Prone to struggling in the summer heat? Spare a thought for your pets – top tips for keeping them safe as temperatures rise
We’ve been waiting for some hot dry weather after a wet year for most of Aotearoa New Zealand, but this summer is destined to be a lot warmer than normal with the arrival of El Niño. So, with long summer days almost upon us (keeping in mind it doesn’t have to be scorching for increased temperatures to pose a danger to animals), Southern Cross Pet Insurance is reminding pet owners of the dangers heat presents for our pets.
Heatstroke or heat exhaustion is something pet owners need to be especially wary of in the warmer months. Excessive humidity, being left without water, or being stuck in enclosed spaces can all lead to heatstroke and potentially death in animals.
Spotting the signs of heatstroke
Heatstroke signs include rapid breathing and pulse, bulging eyes, panting, and drooling, dark gums and tongue, vomiting and/or diarrhoea, and lethargy. Heatstroke can cause cardiac failure, renal failure, brain damage, and liver and muscular damage.
Southern Cross Pet Insurance National Sales Manager and former vet nurse Kerri Murray says, “If you think your pet has heatstroke, you should contact your vet as soon as possible.”
“Put your pet in a cool, ventilated area and use a fan to blow cool air on them. Spraying or sponging tepid water on them can also help – but make sure you don’t cool your pet down too quickly. Your vet will be able to talk you through what to do before you get to the clinic for medical help.”
However, prevention is always better than cure when it comes to heatstroke.
“Make sure your pet has access to lots of fresh, cool water, and a shaded, ventilated area to relax in,” Murray added.
Despite the fact there have been many examples of concerned citizens smashing car windows to relieve stressed out pets, it seems the message about never leaving them in a hot car isn’t getting through.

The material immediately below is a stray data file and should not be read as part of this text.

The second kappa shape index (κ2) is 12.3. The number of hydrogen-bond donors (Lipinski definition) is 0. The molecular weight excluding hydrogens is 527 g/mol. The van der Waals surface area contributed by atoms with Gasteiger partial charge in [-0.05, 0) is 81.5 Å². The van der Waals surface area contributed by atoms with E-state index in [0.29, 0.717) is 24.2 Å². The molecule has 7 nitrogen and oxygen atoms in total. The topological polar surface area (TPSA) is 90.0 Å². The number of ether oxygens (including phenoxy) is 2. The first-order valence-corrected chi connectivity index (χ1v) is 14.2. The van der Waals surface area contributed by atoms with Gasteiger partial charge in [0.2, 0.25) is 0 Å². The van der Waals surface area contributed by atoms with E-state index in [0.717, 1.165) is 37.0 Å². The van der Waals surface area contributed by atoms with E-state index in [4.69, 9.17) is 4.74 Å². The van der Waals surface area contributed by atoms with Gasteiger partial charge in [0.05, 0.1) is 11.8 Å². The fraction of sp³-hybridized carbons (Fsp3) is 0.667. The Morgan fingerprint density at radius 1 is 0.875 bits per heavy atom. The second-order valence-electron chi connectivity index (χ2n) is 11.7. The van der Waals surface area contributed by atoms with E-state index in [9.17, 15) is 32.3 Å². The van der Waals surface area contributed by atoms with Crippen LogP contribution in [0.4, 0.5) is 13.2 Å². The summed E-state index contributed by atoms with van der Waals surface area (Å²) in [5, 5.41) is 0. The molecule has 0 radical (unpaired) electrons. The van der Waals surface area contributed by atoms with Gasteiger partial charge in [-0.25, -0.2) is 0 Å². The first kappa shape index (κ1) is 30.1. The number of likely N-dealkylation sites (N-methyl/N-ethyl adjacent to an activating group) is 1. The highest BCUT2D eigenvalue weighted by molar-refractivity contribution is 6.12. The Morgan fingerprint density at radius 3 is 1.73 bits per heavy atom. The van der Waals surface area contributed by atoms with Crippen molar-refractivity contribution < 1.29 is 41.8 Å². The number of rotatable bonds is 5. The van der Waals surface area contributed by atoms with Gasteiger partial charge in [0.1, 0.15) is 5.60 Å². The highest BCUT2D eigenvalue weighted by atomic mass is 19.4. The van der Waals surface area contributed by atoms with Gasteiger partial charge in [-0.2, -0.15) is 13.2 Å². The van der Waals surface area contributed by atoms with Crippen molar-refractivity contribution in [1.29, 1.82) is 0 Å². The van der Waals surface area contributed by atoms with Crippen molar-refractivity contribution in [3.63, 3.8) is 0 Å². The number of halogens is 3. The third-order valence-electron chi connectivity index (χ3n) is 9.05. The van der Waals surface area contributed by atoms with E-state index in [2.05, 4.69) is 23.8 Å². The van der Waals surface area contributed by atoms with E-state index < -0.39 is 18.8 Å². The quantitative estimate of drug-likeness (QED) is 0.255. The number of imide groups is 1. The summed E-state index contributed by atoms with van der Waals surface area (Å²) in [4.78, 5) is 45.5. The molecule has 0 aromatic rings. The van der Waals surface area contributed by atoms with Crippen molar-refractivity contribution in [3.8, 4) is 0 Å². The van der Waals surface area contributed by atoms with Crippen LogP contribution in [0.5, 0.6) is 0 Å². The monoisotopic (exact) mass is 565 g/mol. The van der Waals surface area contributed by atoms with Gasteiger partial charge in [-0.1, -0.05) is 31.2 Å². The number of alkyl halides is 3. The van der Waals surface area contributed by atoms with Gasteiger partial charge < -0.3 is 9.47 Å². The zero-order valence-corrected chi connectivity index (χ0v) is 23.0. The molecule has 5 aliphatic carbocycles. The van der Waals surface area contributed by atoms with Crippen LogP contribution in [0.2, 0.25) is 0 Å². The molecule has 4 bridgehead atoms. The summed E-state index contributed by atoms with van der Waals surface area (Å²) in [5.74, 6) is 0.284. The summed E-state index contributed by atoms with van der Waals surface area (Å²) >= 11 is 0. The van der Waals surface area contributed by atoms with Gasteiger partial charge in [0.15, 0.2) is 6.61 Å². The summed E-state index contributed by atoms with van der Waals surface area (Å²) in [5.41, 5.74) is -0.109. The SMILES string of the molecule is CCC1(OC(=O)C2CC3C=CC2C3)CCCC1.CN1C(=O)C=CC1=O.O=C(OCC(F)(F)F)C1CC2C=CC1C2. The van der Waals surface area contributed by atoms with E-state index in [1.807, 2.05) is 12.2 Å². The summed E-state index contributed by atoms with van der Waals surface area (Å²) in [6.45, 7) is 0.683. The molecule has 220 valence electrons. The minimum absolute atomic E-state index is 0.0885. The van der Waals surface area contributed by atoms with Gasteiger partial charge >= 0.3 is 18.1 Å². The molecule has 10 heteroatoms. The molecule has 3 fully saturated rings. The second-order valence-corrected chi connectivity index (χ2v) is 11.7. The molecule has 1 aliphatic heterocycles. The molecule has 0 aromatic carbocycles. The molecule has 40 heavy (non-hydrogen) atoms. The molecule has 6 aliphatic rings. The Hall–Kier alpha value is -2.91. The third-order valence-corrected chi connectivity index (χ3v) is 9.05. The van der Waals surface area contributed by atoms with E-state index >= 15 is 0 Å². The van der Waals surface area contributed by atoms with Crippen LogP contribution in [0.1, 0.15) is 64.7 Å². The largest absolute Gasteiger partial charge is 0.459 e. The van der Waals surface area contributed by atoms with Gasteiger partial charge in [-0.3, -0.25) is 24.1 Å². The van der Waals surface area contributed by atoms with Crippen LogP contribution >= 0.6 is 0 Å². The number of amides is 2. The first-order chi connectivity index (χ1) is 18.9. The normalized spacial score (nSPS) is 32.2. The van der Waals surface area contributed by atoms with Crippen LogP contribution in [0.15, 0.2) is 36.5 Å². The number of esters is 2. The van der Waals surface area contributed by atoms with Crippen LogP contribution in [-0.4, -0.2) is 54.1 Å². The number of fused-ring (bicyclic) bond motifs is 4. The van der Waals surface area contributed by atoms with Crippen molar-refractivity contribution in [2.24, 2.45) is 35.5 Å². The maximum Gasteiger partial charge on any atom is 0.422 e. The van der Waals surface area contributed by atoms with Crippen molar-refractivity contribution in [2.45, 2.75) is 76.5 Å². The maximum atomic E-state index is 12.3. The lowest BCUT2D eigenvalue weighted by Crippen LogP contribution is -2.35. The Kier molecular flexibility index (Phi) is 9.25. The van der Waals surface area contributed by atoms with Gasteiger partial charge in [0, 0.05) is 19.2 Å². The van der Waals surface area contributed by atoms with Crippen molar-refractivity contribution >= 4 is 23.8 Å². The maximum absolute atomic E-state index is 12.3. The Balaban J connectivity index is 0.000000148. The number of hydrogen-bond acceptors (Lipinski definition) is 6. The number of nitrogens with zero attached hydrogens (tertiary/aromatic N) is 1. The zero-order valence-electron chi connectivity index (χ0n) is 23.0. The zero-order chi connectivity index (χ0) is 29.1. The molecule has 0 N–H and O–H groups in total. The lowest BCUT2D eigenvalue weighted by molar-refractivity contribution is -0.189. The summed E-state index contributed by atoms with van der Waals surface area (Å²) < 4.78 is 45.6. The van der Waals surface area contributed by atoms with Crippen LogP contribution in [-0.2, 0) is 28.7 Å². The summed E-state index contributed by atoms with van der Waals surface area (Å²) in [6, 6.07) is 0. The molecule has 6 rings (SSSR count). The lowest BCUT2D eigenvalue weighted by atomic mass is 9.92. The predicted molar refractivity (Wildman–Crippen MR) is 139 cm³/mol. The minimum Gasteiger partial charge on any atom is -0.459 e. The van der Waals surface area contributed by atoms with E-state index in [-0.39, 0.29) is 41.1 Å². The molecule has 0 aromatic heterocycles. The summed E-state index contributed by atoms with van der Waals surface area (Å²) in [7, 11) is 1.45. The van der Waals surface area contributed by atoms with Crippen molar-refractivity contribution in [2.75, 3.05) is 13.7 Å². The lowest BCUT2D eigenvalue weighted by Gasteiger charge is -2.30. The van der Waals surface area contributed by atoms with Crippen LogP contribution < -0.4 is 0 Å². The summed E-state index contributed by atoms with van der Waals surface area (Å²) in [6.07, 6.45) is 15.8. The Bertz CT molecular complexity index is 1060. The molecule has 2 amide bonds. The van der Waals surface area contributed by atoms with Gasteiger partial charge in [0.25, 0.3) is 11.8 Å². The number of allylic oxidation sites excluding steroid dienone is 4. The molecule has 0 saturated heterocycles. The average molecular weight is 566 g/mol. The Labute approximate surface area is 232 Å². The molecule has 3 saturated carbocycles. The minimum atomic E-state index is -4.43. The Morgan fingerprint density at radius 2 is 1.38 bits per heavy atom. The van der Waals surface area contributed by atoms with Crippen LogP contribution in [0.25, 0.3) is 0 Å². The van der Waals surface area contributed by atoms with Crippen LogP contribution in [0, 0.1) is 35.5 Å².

Murray says many pet owners think “it’s only a few minutes, so they’ll be fine” but that’s simply not the case.
“People are often surprised at how quickly the temperature inside a parked car can become dangerous for pets – sometimes just in the time it takes to buy a coffee.
“On a 21°C day the inside temperature of a car can reach 32°C after 10 minutes and 40°C after 30 minutes. Even parking your car in the shade and leaving the windows open is not ideal – as it doesn’t make much difference to temperatures for pets.
“Just don’t do it – avoid taking them in the car on a warm or hot day if you can and whatever you do, don’t leave them in the car. Take them with you – even if it’s just for 10 minutes,” she added.
Exercise with caution
Pet owners should also be careful while walking their pets during summer - keep exercise time to short bursts.
As well as the risk of heatstroke from being exercised in the warmer temperatures, footpaths and tarmac can also become too hot for dogs’ paws.
Early morning and evening are typically cooler during summer, so it’s best to take dogs for a walk at those times. It helps to stick to shaded areas where possible, too.
Try taking a bottle of water and collapsible bowl with you, so your dog always has easy access to hydration.
Some breeds of dog are also more susceptible to issues with heat. Dogs regulate their body temperature through sweating and panting, so flat-faced breeds (like bulldogs, pugs, and Chow Chow) can be at higher risk of heatstroke, because they tend to find breathing more difficult than other dogs.
Keep your cat safe too
Murray said, “Cats might be savvier when it comes to regulating their body temperature, but they can overheat in very hot weather. Some breeds of cat, or those with health or weight problems, can struggle more to regulate their body temperature.
“It’s really important to make sure your cat always has access to both shade and water to drink in summer.”
More tips to beat the heat for pets
- Brush and groom your pets regularly:
- Cats and dogs shed their winter coats as the day gets warmer, so brushing them a few times a week helps them get rid of excess fur.
- Regular brushing also improves their skin condition and helps keep them cool.
- If your pet needs their fur shaved or trimmed, go to a professional groomer – they will know the best summer length for your pet’s breed.
- Your pet’s fur helps to keep them both warm and cool and prevents sunburn, they should never be shaved completely.
- Try using a fan to create and indoor breeze or buy a cooling pad for them to lie on.
- Keep indoor cats cool by shutting curtains and leaving windows open, where possible, to offer shade and ventilation.